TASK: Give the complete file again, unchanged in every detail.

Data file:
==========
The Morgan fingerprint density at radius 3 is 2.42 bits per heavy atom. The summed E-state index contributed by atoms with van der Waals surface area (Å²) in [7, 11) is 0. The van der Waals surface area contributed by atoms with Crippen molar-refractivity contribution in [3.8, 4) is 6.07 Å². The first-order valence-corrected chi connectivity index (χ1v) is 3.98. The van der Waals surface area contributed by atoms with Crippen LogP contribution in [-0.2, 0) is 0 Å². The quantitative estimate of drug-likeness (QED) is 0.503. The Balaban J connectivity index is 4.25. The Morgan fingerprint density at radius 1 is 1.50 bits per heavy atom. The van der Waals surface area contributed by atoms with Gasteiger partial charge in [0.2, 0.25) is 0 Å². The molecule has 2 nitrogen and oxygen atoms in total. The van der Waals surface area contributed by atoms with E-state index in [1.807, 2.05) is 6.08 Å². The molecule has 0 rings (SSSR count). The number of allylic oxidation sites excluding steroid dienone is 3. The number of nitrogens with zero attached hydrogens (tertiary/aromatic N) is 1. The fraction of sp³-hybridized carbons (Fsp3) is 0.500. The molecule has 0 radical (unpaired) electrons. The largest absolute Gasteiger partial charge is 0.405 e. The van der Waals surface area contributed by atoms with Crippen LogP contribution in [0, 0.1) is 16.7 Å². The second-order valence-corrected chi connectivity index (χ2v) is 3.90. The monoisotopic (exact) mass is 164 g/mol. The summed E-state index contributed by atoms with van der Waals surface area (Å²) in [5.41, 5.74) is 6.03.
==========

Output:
The Morgan fingerprint density at radius 3 is 2.42 bits per heavy atom. The summed E-state index contributed by atoms with van der Waals surface area (Å²) in [7, 11) is 0. The van der Waals surface area contributed by atoms with Crippen molar-refractivity contribution in [3.8, 4) is 6.07 Å². The first-order valence-corrected chi connectivity index (χ1v) is 3.98. The van der Waals surface area contributed by atoms with Crippen LogP contribution in [-0.2, 0) is 0 Å². The quantitative estimate of drug-likeness (QED) is 0.503. The Balaban J connectivity index is 4.25. The Morgan fingerprint density at radius 1 is 1.50 bits per heavy atom. The van der Waals surface area contributed by atoms with Gasteiger partial charge in [0.2, 0.25) is 0 Å². The molecule has 2 nitrogen and oxygen atoms in total. The van der Waals surface area contributed by atoms with E-state index in [1.807, 2.05) is 6.08 Å². The molecule has 0 rings (SSSR count). The number of allylic oxidation sites excluding steroid dienone is 3. The number of nitrogens with zero attached hydrogens (tertiary/aromatic N) is 1. The fraction of sp³-hybridized carbons (Fsp3) is 0.500. The molecule has 0 radical (unpaired) electrons. The largest absolute Gasteiger partial charge is 0.405 e. The van der Waals surface area contributed by atoms with Crippen LogP contribution in [0, 0.1) is 16.7 Å². The second-order valence-corrected chi connectivity index (χ2v) is 3.90. The monoisotopic (exact) mass is 164 g/mol. The summed E-state index contributed by atoms with van der Waals surface area (Å²) in [5.41, 5.74) is 6.03.